Controlling the operating temperature of the plug’s firing tip is the single most important factor in spark plug design. “Heat range” is the relative temperature of the spark plug’s core nose, and it is determined by the length and diameter of the insulator tip, as well as the ability of the plug to transfer heat into the cooling system. A “cold” plug transfers heat rapidly from its firing end into the cooling system and is used to avoid core nose heat saturation where combustion-chamber or cylinder-head temperatures are relatively high. A “hot” plug has a slower heat transfer rate and is used to avoid fouling under relatively low chamber or head temperatures. What’s confusing is that a “hotter” (higher performance level) engine requires a colder plug because more power equals higher cylinder temperatures.
Critical factors affecting heat range include:
• Air/fuel mixture: Lean air/fuel ratios raise cylinder-head temperatures, requiring a colder plug. Rich air/fuel ratios require a hotter plug to prevent fouling. Mixtures that cause the plugs to read lean may contribute to pre-ignition or detonation. If not running an electronic engine management system, it pays to tune slightly on the rich side to avoid detonation.
• Spark advance: Ignition timing has one of the greatest effects on plug temperatures. It becomes more critical as compression ratios increase. More timing raises combustion temperatures, calling for colder plugs.
• Compression ratio: Increasing the mechanical compression ratio raises cylinder pressure, resulting in higher cylinder temperature. The higher the compression ratio, the colder the spark plug needs to be. According to Champion Spark Plugs, for normally aspirated, gasoline-fueled engines, a good rule of thumb is to go about one heat range colder for each full point in compression ratio increase from 9:1 through about 12.5:1, and two heat ranges colder for each point increase between 12.5:1 and 14.5:1. Beyond 14.5:1, 3-4 heat range reductions per point may be needed.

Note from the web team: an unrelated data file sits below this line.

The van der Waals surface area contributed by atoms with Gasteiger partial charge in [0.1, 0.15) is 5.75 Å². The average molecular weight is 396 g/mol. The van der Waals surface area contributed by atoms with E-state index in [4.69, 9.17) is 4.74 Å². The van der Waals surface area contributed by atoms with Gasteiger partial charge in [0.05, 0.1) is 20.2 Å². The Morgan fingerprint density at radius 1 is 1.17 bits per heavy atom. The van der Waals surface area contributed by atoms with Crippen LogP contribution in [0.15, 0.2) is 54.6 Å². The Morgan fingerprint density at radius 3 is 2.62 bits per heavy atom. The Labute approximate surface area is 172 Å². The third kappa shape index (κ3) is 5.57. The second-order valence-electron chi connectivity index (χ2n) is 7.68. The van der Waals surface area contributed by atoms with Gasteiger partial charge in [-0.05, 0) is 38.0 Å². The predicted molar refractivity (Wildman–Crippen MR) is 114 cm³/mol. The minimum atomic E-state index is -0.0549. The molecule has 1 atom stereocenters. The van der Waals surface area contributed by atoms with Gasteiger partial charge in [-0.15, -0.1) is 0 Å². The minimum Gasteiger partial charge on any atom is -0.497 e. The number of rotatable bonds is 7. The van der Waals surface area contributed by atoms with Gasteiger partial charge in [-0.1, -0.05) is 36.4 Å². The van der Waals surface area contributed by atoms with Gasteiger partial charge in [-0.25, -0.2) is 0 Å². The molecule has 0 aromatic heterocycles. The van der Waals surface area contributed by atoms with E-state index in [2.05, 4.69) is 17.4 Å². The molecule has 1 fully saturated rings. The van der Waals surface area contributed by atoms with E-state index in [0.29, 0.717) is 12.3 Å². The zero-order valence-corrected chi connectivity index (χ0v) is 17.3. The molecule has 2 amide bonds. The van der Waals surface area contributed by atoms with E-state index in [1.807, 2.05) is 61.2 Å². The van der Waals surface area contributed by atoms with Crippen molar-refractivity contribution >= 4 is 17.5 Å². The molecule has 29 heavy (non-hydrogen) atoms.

• Gasoline quality: With musclecar-era leaded gas, the lead is attracted to the hotter (core-nose) part of the plug, causing glazing. The spark runs down the core nose instead of jumping the gap. Going to a slightly colder plug helps prevent lead-glazing. However, with today’s cleaner-burning oxygenated unleaded gas, an equivalent engine needs to run plugs about 1-2 heat ranges hotter than originally specified (many plug manufacturers have revised their catalogs accordingly).
• Methanol: Methanol has a higher octane level compared to gasoline (allowing an increased compression ratio), contains 50 percent oxygen by mass (requiring a much richer air/fuel ratio), and has a reduced latent heat of evaporation (which cools the incoming air/fuel charge and allows a denser mixture). The net effect is to require a plug that’s at least one step colder than normal for an equivalent gasoline-fueled application.
• Nitrous oxide: N2O raises cylinder temperatures and may require a plug 1-2 heat ranges colder. Lower output street systems may get by with standard heat ranges if nitrous use is held under 10 seconds.
• Supercharging/turbocharging: With increased pressure and temperature in the chamber, two or more heat ranges colder may be needed. Extreme high-boost race-only applications may need a surface-gap plug.
• Sustained acceleration: Prolonged acceleration or high-speed driving